2. which clips the wind fields to terrain (this seems to be broken --- this has to do with which file has the terrain information). This makes a nicer looking map, but isn't truly necessary.
  3. which generates the grib2 files used by the windgram generation scripts (both static and dynamic generation).
  4. which generates the static windgrams for all the sites in locations.txt and uploads them back to the web server (along with a locations / regions list to be read by the javascript front end). It also uploads the grib2 tile files generated in step 3 back to the web server for the dynamic windgram generation.
  5. generate-single-hrdps-plot-continental.lisp which generates the PNG and pseudo-PNG files for the google maps interface.
  6. uploads the PNG files back to the web server.

Generally for each of these we grab the model-parameters which are encoded in and model-parameters.lisp to tell us something about the files we are processing.

windgram generation

The NCL code that draws this is based on some ancient code by TJ Olney, a paraglider pilot from Washington state. His code is a lot like his car and his house were, just piles of stuff organized in a scheme only he could understand. Despite that, he created a visualization that is amazingly intuitive for most pilots. He died paragliding right after retiring from his day job. That code also used to use some fortran code from Dr. Jack Glendening, the creator of "RASP" which was a set of scripts that ran an ancient version of WRF based on NAM input data. I excised the fortran code as Dr. Jack made it expire at some point in time. It was unnecessary. The windgram code was heavily hacked by Peter Spear and myself to handle the different data from ECCC.

front end


The front end is a mixture of javascript, CSS, and html. The map viewer was originally based on code from Paul Scorer, a sail plane pilot from the UK. Most of the bits are gone from that, but some of it still exists. It works, but it isn't particularly pretty.

Generally we are only displaying static PNGs and the like for the map viewer, but we encode wind direction in a pseudo-png and draw the arrows in the client. This saved several hundred dollars a year in compute costs server side.


Store higher resolution data and move drawing to the client

I would like to change the map viewer so the user can specify the color scales interactively. To do so I would change the static PNGs to all be pseudo-PNGs where I encode the raw data. You can think of this as me doing bespoke compression on the original data. Right now when I write the PNGs out they are significantly smaller (10x) that the original data set. That's because the original data set uses double floats to encode the data (64-bits per point) while we are using something like 4 bits per point (we actually don't used paletted PNGs which would save even more space, but the compression takes care of the repeated colors nicely). Both are compressed with similar algorithms. The size reduction is noticeable --- it's 4.6GB in PNG format. Going back to say 8 bits per point, eg quantizing wind speeds to 1 km/hr would still be manageable. We could also switch to just slicing the entire data set up and leaving it in GRIB2 format and serving that raw and using any of the geo javascript libraries to decode it. That's probably the simplest. Either way, GRIB2 or pseudo-PNG we could then move the windgram generation to the client side if serving those static files is fast enough.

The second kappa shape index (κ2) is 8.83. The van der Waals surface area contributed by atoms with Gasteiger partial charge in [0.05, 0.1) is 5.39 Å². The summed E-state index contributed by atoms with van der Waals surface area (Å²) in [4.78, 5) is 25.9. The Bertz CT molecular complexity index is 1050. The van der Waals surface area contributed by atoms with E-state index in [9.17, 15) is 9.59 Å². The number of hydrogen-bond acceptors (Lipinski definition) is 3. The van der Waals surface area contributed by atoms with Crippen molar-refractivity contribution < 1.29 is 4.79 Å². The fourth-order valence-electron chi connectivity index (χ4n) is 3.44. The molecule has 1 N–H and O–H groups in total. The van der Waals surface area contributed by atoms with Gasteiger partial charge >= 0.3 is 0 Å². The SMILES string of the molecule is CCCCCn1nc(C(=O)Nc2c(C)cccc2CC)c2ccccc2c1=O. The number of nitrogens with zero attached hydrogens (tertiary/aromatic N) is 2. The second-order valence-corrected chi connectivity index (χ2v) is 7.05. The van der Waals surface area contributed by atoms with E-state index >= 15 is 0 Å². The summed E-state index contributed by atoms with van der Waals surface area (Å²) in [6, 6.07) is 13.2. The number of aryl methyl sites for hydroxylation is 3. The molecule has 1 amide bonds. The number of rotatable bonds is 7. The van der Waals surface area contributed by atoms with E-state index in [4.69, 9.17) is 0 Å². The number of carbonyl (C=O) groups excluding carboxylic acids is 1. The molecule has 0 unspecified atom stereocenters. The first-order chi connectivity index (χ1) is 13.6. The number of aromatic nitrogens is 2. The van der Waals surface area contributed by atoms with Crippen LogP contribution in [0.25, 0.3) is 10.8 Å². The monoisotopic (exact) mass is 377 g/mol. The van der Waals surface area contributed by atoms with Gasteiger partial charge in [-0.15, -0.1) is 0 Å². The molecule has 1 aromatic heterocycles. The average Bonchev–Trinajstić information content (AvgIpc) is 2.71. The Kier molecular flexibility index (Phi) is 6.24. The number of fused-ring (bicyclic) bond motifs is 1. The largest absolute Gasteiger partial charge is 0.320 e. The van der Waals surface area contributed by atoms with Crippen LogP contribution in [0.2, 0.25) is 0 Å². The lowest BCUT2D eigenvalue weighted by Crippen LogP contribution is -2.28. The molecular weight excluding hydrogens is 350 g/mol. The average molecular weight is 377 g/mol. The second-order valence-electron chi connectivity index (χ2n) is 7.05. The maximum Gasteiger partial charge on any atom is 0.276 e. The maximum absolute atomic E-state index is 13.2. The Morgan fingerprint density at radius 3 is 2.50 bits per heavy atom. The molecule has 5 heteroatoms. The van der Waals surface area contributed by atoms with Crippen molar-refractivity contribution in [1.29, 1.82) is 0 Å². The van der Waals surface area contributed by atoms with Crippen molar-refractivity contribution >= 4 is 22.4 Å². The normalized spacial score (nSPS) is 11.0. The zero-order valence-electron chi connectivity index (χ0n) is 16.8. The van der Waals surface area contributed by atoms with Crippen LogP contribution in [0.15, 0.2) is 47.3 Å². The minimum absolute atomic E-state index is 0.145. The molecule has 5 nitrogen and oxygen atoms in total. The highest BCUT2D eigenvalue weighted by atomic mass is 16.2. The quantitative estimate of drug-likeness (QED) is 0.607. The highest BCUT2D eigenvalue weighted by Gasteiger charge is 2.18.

Anyway, we could just use gdal-translate to do the remapping instead of what we use now. Just translate to 8 bit grayscale for everything and put the scale information into some small JSON packets for ingesting in the viewer.

Improved interface and visualization

I don't really want to compete with things like windy, etc, as they do their jobs well, but we could make this look a lot nicer especially if we provide a WCS like interface to the data.

Remove NCL for windgram generation

NCL is a deprecated scripting language (seems they have a python based replacement for it?). We could move to that, or we could do the above two tasks and rewrite the drawing code in javascript.

Support for GFS and NAM

I'd like to support the NAM and GFS models. The GFS model would cost little to add aside from having to go through and see how the data is packed, etc. The NAM model, though, would again cost several hundred dollars a year to process and I'm not sure I'd get enough increase in users to cover the cost. Mainly the development time is what's stopping me though. I just don't have the motivation right now.

Some experiments

Playing with WCS/WMS

ECCC provides a WCS and WMS interface to the HRDPS data. My experiments with trying to use the WCS interface found it was about 100x too slow to be useful for generating dynamic windgrams. I did not investigate the WMS interface to replace the map pngs, but I expect it to be as slow as all the data needs to be generated dynamically.

This stuff is mainly for desktop GIS apps I guess. The WCS test took roughly 0.5 seconds to get a single field at a single location (and it doesn't support single points, despite the standard saying that should work, just regions, but whatever).